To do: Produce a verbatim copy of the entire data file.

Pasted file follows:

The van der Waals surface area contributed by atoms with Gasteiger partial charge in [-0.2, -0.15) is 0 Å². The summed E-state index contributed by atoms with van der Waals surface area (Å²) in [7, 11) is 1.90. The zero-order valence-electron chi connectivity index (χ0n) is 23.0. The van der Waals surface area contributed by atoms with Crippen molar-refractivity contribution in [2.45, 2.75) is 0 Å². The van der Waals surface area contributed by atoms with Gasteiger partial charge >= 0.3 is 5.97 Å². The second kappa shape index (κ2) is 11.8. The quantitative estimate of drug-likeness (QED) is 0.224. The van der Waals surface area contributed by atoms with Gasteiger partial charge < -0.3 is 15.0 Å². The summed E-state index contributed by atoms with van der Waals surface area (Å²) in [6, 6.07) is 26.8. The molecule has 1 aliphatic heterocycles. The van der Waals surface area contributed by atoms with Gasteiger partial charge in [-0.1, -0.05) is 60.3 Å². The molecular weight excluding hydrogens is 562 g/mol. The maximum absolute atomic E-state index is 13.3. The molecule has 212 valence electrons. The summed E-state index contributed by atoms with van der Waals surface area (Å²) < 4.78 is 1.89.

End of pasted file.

The van der Waals surface area contributed by atoms with Gasteiger partial charge in [-0.2, -0.15) is 0 Å². The summed E-state index contributed by atoms with van der Waals surface area (Å²) in [7, 11) is 1.90. The zero-order valence-electron chi connectivity index (χ0n) is 23.0. The van der Waals surface area contributed by atoms with Crippen molar-refractivity contribution in [2.45, 2.75) is 0 Å². The van der Waals surface area contributed by atoms with Gasteiger partial charge >= 0.3 is 5.97 Å². The second kappa shape index (κ2) is 11.8. The quantitative estimate of drug-likeness (QED) is 0.224. The van der Waals surface area contributed by atoms with Gasteiger partial charge < -0.3 is 15.0 Å². The summed E-state index contributed by atoms with van der Waals surface area (Å²) in [6, 6.07) is 26.8. The molecule has 1 aliphatic heterocycles. The van der Waals surface area contributed by atoms with Gasteiger partial charge in [-0.1, -0.05) is 60.3 Å². The molecular weight excluding hydrogens is 562 g/mol. The maximum absolute atomic E-state index is 13.3. The molecule has 212 valence electrons. The summed E-state index contributed by atoms with van der Waals surface area (Å²) < 4.78 is 1.89.